This truth is clearly set forth in today’s Scripture text. The one who boasts will be brought down. The one who exalts himself will be humbled. If you start to feel boastful, be careful. Pride leads to destruction, and a haughty spirit will make you fall. – Dave C. Egner

Forbid it, Lord, that my heart should be proud,
For all of my talents by You are endowed;
I know I’ll not taste of the fruits of success
Unless by Your grace You will prosper and bless. – D. J. De Haan

He who stands high in his own estimation is still a long way from the top.
– July 21, 1988

Arrogance and Pride (Proverbs 8:13)

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In The Screwtape Letters written by Clive Staples Lewis, a senior devil urges his young protégé to divert a January’s thoughts away from God and focus on the faults of the people around him at church.

During a Sunday service, I found myself distracted and somewhat annoyed by a person near me who sang loudly off key and was out of sync during the unison readings. But when we bowed our heads for a time of silent prayer, it struck me that the Lord must surely be more pleased with that other person’s heart than with the judgmental feelings He saw in mine.

A few days later I happened to read Proverbs 8 and was struck by verse 13: “Pride and arrogance and the evil way and the perverse mouth I hate.” Throughout this chapter, wisdom calls us to gain an understanding heart (v. 5) and to find life and obtain favor from the Lord (v. 35). The alternative is to go through life with a superior attitude while dying inside in that process (v. 36).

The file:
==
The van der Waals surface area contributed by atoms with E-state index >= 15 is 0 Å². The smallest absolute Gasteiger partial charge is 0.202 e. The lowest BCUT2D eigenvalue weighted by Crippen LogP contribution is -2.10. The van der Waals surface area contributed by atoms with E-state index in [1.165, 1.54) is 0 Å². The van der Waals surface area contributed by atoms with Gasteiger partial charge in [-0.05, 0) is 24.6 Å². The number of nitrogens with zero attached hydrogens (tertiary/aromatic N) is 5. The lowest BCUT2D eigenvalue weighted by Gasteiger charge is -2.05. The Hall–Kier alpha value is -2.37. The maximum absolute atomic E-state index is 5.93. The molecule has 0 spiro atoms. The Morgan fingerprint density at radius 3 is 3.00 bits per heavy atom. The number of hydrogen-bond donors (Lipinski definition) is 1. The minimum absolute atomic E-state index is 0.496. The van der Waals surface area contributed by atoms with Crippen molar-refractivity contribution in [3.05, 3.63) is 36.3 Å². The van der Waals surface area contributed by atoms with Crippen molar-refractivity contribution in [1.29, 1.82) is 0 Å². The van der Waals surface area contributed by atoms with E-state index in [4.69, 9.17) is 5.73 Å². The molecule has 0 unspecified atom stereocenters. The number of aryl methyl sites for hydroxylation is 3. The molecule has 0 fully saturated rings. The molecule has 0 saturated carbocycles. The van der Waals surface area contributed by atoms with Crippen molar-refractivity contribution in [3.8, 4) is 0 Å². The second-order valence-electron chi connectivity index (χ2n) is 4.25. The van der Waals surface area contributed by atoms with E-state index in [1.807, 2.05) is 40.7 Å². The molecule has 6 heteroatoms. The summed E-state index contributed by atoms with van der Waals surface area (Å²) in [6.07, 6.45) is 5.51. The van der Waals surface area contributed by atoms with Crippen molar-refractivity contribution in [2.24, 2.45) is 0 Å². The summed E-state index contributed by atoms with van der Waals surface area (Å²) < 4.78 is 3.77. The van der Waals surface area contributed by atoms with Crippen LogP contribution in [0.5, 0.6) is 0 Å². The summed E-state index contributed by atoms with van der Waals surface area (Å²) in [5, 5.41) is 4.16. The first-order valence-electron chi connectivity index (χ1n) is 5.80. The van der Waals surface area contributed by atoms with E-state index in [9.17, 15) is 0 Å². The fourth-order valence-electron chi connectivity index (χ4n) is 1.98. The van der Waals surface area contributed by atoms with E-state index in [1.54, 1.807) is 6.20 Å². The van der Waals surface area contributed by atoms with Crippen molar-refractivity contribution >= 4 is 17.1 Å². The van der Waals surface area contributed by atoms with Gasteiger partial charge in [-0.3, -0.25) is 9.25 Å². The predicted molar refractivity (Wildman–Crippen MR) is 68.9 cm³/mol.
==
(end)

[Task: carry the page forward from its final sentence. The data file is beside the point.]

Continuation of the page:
Pride is a sword that wounds the person who uses it along with those against whom it is used. Arrogance robs us of all God longs to give us, but “by humility and the fear of the Lord are riches and honor and life” (22:4). – David C. McCasland

Oh, just a bit of Thy meekness, my Savior,
To be the least when of self I would boast;
Finding my glory and strength in Thy favor,
Know in my weakness Thy grace can do most. – Bosch

Pride brings shame. Humility brings wisdom.
– July 21, Vol. 21, Our Daily Bread

The Principle of Reaping (Obadiah 15)

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Among others, many prominent entertainers and respected educational leaders reject God and deny the existence of an absolute standard. They say we can determine for ourselves what is right and wrong. They laugh at words like patriotism, duty, loyalty, and godliness. But now their influence is reaping a bitter harvest – multiplied abortions, heartbreaking divorce, violent crimes, teenage suicides, and disturbing payoffs by foreign agents for military secrets. Discussing an unprecedented rash of Americans spying for other countries, Charles Colson said the U.S. is reaping what it has sown.

Obadiah warned the Edomites that they would reap what they had sown. Using the past tense but speaking about the future, he portrayed the lighthearted drinking of their wild parties and said that their derisive fun would soon give way to somber drinking from the cup of God’s wrath. His prophecy was fulfilled. Within a few years Edom was destroyed by Gentile powers.

We must remember the reaping principle. Woven into the fabric of life, it applies to individuals as much as to nations. It’s both a warning and a promise. When we do evil, we reap judgment. But when we do good, we reap the blessing of God’s approval. – Herbert Vander Lugt

Those who plant thorns cannot expect to gather flowers.
– July 21, Vol. 1, Our Daily Bread